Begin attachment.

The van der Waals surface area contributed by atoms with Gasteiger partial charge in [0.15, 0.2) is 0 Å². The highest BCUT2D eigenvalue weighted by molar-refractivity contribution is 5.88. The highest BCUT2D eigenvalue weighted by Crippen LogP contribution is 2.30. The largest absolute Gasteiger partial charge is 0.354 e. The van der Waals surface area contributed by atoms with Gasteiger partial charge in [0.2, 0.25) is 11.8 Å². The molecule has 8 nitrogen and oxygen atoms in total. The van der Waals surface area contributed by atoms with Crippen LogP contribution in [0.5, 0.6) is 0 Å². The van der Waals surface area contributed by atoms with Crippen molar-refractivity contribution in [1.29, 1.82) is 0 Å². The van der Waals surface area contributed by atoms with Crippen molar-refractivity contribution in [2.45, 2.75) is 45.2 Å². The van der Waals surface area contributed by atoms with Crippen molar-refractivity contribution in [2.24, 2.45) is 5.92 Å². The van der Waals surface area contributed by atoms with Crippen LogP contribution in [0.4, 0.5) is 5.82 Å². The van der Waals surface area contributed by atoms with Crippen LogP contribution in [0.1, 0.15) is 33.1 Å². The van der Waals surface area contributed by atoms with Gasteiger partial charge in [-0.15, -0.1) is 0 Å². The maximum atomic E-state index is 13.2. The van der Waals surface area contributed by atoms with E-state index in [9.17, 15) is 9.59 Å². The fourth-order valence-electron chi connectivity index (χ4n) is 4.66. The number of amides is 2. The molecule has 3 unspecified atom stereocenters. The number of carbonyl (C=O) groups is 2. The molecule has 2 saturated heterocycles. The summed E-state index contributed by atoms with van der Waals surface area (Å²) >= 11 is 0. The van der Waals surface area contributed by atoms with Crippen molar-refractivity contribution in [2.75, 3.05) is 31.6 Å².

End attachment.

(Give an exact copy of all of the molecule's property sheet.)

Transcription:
The van der Waals surface area contributed by atoms with Gasteiger partial charge in [0.15, 0.2) is 0 Å². The highest BCUT2D eigenvalue weighted by molar-refractivity contribution is 5.88. The highest BCUT2D eigenvalue weighted by Crippen LogP contribution is 2.30. The largest absolute Gasteiger partial charge is 0.354 e. The van der Waals surface area contributed by atoms with Gasteiger partial charge in [0.2, 0.25) is 11.8 Å². The molecule has 8 nitrogen and oxygen atoms in total. The van der Waals surface area contributed by atoms with Crippen LogP contribution in [0.5, 0.6) is 0 Å². The van der Waals surface area contributed by atoms with Crippen molar-refractivity contribution in [1.29, 1.82) is 0 Å². The van der Waals surface area contributed by atoms with Crippen molar-refractivity contribution in [2.45, 2.75) is 45.2 Å². The van der Waals surface area contributed by atoms with Crippen molar-refractivity contribution in [2.24, 2.45) is 5.92 Å². The van der Waals surface area contributed by atoms with Crippen LogP contribution in [0.4, 0.5) is 5.82 Å². The van der Waals surface area contributed by atoms with Crippen LogP contribution in [0.1, 0.15) is 33.1 Å². The van der Waals surface area contributed by atoms with Gasteiger partial charge in [-0.15, -0.1) is 0 Å². The maximum atomic E-state index is 13.2. The van der Waals surface area contributed by atoms with E-state index in [9.17, 15) is 9.59 Å². The fourth-order valence-electron chi connectivity index (χ4n) is 4.66. The number of amides is 2. The molecule has 3 unspecified atom stereocenters. The number of carbonyl (C=O) groups is 2. The molecule has 2 saturated heterocycles. The summed E-state index contributed by atoms with van der Waals surface area (Å²) >= 11 is 0. The van der Waals surface area contributed by atoms with Crippen molar-refractivity contribution in [2.75, 3.05) is 31.6 Å².